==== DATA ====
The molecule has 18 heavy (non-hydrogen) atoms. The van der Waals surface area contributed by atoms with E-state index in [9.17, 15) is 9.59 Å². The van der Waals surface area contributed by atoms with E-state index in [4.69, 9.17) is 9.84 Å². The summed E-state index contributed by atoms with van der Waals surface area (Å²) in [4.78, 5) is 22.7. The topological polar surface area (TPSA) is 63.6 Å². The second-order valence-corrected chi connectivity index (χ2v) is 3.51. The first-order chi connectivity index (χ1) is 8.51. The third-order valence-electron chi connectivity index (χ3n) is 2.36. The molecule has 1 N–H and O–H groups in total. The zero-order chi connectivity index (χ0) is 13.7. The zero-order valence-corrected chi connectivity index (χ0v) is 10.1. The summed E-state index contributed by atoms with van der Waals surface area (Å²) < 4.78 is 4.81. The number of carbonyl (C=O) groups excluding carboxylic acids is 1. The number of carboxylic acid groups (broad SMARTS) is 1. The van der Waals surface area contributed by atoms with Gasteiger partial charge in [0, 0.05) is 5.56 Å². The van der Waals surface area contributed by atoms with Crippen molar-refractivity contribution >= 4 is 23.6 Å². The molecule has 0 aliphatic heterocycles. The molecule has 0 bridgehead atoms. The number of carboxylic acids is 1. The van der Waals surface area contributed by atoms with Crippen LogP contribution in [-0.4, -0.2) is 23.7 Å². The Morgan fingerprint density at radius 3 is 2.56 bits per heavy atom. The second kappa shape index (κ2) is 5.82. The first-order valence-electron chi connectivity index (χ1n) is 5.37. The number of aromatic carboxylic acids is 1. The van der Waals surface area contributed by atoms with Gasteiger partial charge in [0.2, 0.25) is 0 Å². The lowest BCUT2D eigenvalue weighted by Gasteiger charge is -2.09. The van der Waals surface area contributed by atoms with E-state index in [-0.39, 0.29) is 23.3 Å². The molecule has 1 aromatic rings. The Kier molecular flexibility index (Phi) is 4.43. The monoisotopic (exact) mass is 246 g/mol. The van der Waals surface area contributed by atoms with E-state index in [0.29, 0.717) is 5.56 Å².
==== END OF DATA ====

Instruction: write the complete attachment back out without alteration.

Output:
The molecule has 18 heavy (non-hydrogen) atoms. The van der Waals surface area contributed by atoms with E-state index in [9.17, 15) is 9.59 Å². The van der Waals surface area contributed by atoms with E-state index in [4.69, 9.17) is 9.84 Å². The summed E-state index contributed by atoms with van der Waals surface area (Å²) in [4.78, 5) is 22.7. The topological polar surface area (TPSA) is 63.6 Å². The second-order valence-corrected chi connectivity index (χ2v) is 3.51. The first-order chi connectivity index (χ1) is 8.51. The third-order valence-electron chi connectivity index (χ3n) is 2.36. The molecule has 1 N–H and O–H groups in total. The zero-order chi connectivity index (χ0) is 13.7. The zero-order valence-corrected chi connectivity index (χ0v) is 10.1. The summed E-state index contributed by atoms with van der Waals surface area (Å²) < 4.78 is 4.81. The number of carbonyl (C=O) groups excluding carboxylic acids is 1. The number of carboxylic acid groups (broad SMARTS) is 1. The van der Waals surface area contributed by atoms with Gasteiger partial charge in [0, 0.05) is 5.56 Å². The van der Waals surface area contributed by atoms with Crippen molar-refractivity contribution >= 4 is 23.6 Å². The molecule has 0 aliphatic heterocycles. The molecule has 0 bridgehead atoms. The number of carboxylic acids is 1. The van der Waals surface area contributed by atoms with Crippen LogP contribution in [-0.4, -0.2) is 23.7 Å². The Morgan fingerprint density at radius 3 is 2.56 bits per heavy atom. The second kappa shape index (κ2) is 5.82. The first-order valence-electron chi connectivity index (χ1n) is 5.37. The number of aromatic carboxylic acids is 1. The van der Waals surface area contributed by atoms with Gasteiger partial charge in [0.2, 0.25) is 0 Å². The lowest BCUT2D eigenvalue weighted by Gasteiger charge is -2.09. The van der Waals surface area contributed by atoms with E-state index in [-0.39, 0.29) is 23.3 Å². The molecule has 1 aromatic rings. The Kier molecular flexibility index (Phi) is 4.43. The monoisotopic (exact) mass is 246 g/mol. The van der Waals surface area contributed by atoms with E-state index in [0.29, 0.717) is 5.56 Å².